Modern slavery is a term which explains all forms of exploitation and human trafficking. It can include forced labour, domestic servitude, forced or compulsory labour and sexual exploitation.

It is one of the fastest growing international crimes and it is present within our county.

It is important that you are aware of the signs of exploitation. You might live next door to a victim, shop at the same shop or work within the same business as someone who is experiencing modern slavery.

People can be exploited within many industries and in a number of ways and can be unaware that they are even affected by this crime. They can also be forced into providing sexual services in a variety of locations including brothels, pop-up brothels, B&Bs and short-term residential tenancies or holiday lets.

Victims need our help. They may be too scared to come forward or report their experiences to us. This might be because they are controlled by someone through mental or physical abuse or face the threat of violence against them and their families.

We are all responsible for tackling modern slavery at the earliest opportunity and supporting victims.

Signs of modern slavery

If you are a member of the public, these are the signs that someone might be a victim of modern slavery:

  • showing signs of injury, abuse and malnourishment
  • will often be in the same clothing and have poor hygiene
  • appearing to be under the control and influence of others
  • living in cramped, dirty, overcrowded accommodation
  • having no access to or control of their passport or identity documents
  • appearing scared, avoiding eye contact, and being untrusting
  • allowing others to speak for them when addressed directly, rather than speaking for themselves
  • being collected very early/returned late at night on a regular basis and work long hours
  • having inappropriate clothing for the work they are performing/lack safety equipment
  • being isolated from the local community and their family
  • travelling only with other workers

Signs of a potential pop-up brothel

  • brothels are often found in privately rented flats or houses
  • budget hotels or holiday properties are also sometimes used
  • you may not see the usual activities associated with a house move, for example there may not be any removal vehicles
  • people coming and going at all/odd times of the day and night
  • different women and girls coming and going frequently with small suitcases
  • men lingering outside the building for no reason
  • strangers often trying to gain access into the building
  • men may attend day and night and only stay for a short period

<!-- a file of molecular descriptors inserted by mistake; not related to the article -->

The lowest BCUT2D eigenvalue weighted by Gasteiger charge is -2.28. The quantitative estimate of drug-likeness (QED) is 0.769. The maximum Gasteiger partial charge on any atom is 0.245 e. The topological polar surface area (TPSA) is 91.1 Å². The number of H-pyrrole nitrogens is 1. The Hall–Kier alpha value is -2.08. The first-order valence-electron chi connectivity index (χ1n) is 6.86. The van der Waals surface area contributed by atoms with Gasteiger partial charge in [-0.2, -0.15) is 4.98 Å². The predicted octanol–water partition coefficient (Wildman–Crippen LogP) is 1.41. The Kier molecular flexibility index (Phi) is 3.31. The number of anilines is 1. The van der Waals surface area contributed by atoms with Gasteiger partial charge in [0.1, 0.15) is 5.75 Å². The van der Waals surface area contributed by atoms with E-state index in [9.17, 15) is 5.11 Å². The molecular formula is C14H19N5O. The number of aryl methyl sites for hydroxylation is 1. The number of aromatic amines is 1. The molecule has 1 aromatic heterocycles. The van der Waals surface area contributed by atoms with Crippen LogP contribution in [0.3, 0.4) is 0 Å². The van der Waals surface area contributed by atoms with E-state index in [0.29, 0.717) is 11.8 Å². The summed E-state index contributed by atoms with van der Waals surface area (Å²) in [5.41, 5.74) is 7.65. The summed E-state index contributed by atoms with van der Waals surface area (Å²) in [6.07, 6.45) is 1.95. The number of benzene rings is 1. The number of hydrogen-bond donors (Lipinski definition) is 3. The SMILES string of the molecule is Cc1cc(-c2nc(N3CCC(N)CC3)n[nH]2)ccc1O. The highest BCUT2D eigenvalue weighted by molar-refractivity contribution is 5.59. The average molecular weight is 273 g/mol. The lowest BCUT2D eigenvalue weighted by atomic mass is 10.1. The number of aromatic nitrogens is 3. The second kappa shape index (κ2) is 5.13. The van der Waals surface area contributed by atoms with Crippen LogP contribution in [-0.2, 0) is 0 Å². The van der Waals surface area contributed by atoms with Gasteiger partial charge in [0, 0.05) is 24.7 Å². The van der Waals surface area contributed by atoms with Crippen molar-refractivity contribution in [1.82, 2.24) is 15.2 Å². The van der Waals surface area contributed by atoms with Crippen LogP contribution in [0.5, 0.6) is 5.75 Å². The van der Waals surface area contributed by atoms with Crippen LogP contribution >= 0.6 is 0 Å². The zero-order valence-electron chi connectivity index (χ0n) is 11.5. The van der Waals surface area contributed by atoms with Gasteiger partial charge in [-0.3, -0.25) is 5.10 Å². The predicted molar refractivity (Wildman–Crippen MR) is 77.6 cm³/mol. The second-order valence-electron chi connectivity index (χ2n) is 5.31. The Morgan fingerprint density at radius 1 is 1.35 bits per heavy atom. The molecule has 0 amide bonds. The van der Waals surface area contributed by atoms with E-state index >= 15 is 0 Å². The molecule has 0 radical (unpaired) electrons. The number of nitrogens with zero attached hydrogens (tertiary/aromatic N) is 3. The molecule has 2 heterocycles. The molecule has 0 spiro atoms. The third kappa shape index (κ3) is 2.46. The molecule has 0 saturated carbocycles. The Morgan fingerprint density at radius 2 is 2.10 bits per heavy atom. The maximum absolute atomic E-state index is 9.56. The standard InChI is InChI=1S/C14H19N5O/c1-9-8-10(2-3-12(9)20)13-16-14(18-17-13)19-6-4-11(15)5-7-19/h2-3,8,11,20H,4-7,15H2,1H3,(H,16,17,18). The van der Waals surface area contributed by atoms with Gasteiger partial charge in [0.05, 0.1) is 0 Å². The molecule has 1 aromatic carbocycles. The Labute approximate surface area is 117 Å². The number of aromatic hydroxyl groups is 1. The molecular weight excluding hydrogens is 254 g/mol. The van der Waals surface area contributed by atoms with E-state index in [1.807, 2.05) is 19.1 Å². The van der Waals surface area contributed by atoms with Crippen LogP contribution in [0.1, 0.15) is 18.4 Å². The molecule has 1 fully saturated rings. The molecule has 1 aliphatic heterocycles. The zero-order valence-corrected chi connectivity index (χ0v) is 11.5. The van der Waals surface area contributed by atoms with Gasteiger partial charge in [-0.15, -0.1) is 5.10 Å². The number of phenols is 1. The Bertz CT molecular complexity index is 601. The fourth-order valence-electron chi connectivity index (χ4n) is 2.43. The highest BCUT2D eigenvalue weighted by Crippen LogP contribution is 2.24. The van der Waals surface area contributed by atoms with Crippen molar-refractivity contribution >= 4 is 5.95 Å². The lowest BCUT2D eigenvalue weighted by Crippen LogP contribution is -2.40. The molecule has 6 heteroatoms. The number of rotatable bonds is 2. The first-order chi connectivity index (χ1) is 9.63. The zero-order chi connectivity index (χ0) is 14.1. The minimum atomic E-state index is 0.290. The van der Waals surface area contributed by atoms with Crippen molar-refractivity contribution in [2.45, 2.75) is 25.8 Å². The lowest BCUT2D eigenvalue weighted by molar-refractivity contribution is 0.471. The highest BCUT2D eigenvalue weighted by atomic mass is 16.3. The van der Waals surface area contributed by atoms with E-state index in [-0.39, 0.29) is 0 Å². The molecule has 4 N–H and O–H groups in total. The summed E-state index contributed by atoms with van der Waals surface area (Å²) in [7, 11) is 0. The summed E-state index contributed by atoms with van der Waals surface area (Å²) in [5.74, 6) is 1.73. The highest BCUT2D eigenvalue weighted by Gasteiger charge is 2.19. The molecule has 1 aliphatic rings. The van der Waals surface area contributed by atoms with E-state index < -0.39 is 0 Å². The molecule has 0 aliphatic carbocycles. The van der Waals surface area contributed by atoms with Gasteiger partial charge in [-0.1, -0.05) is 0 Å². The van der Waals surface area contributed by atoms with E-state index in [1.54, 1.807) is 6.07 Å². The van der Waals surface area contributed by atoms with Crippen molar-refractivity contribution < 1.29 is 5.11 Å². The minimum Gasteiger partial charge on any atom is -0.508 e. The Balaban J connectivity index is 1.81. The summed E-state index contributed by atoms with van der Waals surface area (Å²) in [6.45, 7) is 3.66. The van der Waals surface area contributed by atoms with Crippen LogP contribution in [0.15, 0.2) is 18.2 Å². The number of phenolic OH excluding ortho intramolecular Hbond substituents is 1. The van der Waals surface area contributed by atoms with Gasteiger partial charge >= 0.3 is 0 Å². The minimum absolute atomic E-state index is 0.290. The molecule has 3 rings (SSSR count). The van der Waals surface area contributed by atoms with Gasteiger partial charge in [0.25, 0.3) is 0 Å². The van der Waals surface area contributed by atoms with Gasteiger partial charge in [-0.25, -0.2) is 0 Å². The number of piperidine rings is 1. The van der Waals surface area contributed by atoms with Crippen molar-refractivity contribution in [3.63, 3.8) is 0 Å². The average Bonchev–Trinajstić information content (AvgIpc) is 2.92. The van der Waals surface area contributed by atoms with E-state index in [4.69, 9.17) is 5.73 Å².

• curtains closed most of the time
  • an increase in visitors and cars to a house or flat at odd hours
  • individuals may be closely guarded
  • women may appear scared, intimidated or withdrawn
  • houses of multiple occupancy - poor or substandard accommodation
  • excessive amount of takeaway packaging left outside a house or a flat
  • residents may be dropped off and collected for work in the same way each day at unusual times that is very early or late at night
  • residents at the property may seem unable to communicate freely and might appear under control or influence of others. They may avoid eye contact, appear frightened or hesitant to talk
  • visible signs of injuries or unexplained untreated health problems
  • people living in unsuitable premises, such as agricultural or industrial buildings

Advice for businesses

Modern slavery is a complex crime, it cannot be solved by policing alone. It requires all law enforcement, public services and non-governmental organisations to have a joint, consistent approach.

It also requires businesses and other county-wide partners to work together. Forced labour and exploitation can be found in supply chain management and other business operations.

It is essential that businesses can identify exploitation within their supply chains, and ensure the support, ethical recruitment and treatment of all those who work directly or indirectly for their organisation.

The following films offer guidance on what businesses can do if they are concerned about modern slavery: 

Further information

Further information can be found in the following flyers:

Help and advice

Modern Slavery Helpline

If you need help, or you think someone may be a victim of slavery or exploitation, call the confidential UK Modern Slavery Helpline. It is open 24 hours a day, 365 days of the year. Telephone interpreters available. Phone 08000 121 700.
 
You can also report all concerns through the website - www.modernslaveryhelpline.org/report

Report it online

If you suspect human trafficking or modern day slavery you can report it online or phone us on 101.
 
If you don’t want to give us your name you can contact Kent Crimestoppers anonymously on 0800 555 111 or use their online form.

Apps

Available now to download on Google Play and from the App Store:

  • Unseen – produced by the national Modern Slavery Helpline. This free app provides a simple guide to recognising the signs of modern slavery and reporting concerns in confidence. Download from the App Store or Google Play
  • Safe car wash – will take you through the most obvious indicators of modern slavery. If there is a likelihood of modern slavery at the venue, you will be prompted to call the Modern Slavery Helpline. Download from the App Store or Google Play
  • Farm work welfare – supporting worker welfare in UK food picking, packing and processing. Download from the App Store or Google Play

Modern slavery statement

Our Modern slavery and human trafficking corporate statement sets out our commitment to tackling these crimes and supporting victims.